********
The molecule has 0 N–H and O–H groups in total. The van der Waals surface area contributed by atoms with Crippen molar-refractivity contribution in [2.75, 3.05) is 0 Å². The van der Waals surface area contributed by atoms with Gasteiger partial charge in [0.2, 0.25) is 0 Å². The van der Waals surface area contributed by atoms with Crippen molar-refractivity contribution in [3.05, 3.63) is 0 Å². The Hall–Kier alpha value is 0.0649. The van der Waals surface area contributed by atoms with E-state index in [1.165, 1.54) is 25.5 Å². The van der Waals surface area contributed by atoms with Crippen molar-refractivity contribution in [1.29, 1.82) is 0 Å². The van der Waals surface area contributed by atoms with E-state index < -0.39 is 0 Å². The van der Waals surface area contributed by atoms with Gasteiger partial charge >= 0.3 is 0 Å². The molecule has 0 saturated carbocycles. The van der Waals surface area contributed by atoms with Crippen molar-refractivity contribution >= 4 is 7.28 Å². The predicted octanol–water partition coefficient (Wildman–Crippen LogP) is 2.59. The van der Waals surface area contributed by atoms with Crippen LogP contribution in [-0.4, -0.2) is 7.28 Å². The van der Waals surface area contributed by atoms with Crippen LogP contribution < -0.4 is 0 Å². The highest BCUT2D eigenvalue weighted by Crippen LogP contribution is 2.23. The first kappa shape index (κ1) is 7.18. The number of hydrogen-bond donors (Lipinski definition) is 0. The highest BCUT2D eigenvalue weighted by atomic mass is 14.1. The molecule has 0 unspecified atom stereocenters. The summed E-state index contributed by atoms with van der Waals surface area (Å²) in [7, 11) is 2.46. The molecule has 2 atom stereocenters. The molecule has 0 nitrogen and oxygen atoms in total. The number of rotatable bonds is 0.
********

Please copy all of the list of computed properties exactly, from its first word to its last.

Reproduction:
The molecule has 0 N–H and O–H groups in total. The van der Waals surface area contributed by atoms with Crippen molar-refractivity contribution in [2.75, 3.05) is 0 Å². The van der Waals surface area contributed by atoms with Gasteiger partial charge in [0.2, 0.25) is 0 Å². The van der Waals surface area contributed by atoms with Crippen molar-refractivity contribution in [3.05, 3.63) is 0 Å². The Hall–Kier alpha value is 0.0649. The van der Waals surface area contributed by atoms with E-state index in [1.165, 1.54) is 25.5 Å². The van der Waals surface area contributed by atoms with Crippen molar-refractivity contribution in [1.29, 1.82) is 0 Å². The van der Waals surface area contributed by atoms with E-state index < -0.39 is 0 Å². The van der Waals surface area contributed by atoms with Gasteiger partial charge >= 0.3 is 0 Å². The molecule has 0 saturated carbocycles. The van der Waals surface area contributed by atoms with Crippen molar-refractivity contribution >= 4 is 7.28 Å². The predicted octanol–water partition coefficient (Wildman–Crippen LogP) is 2.59. The van der Waals surface area contributed by atoms with Crippen LogP contribution in [-0.4, -0.2) is 7.28 Å². The van der Waals surface area contributed by atoms with Crippen LogP contribution < -0.4 is 0 Å². The highest BCUT2D eigenvalue weighted by Crippen LogP contribution is 2.23. The first kappa shape index (κ1) is 7.18. The number of hydrogen-bond donors (Lipinski definition) is 0. The highest BCUT2D eigenvalue weighted by atomic mass is 14.1. The molecule has 0 unspecified atom stereocenters. The summed E-state index contributed by atoms with van der Waals surface area (Å²) in [7, 11) is 2.46. The molecule has 2 atom stereocenters. The molecule has 0 nitrogen and oxygen atoms in total. The number of rotatable bonds is 0.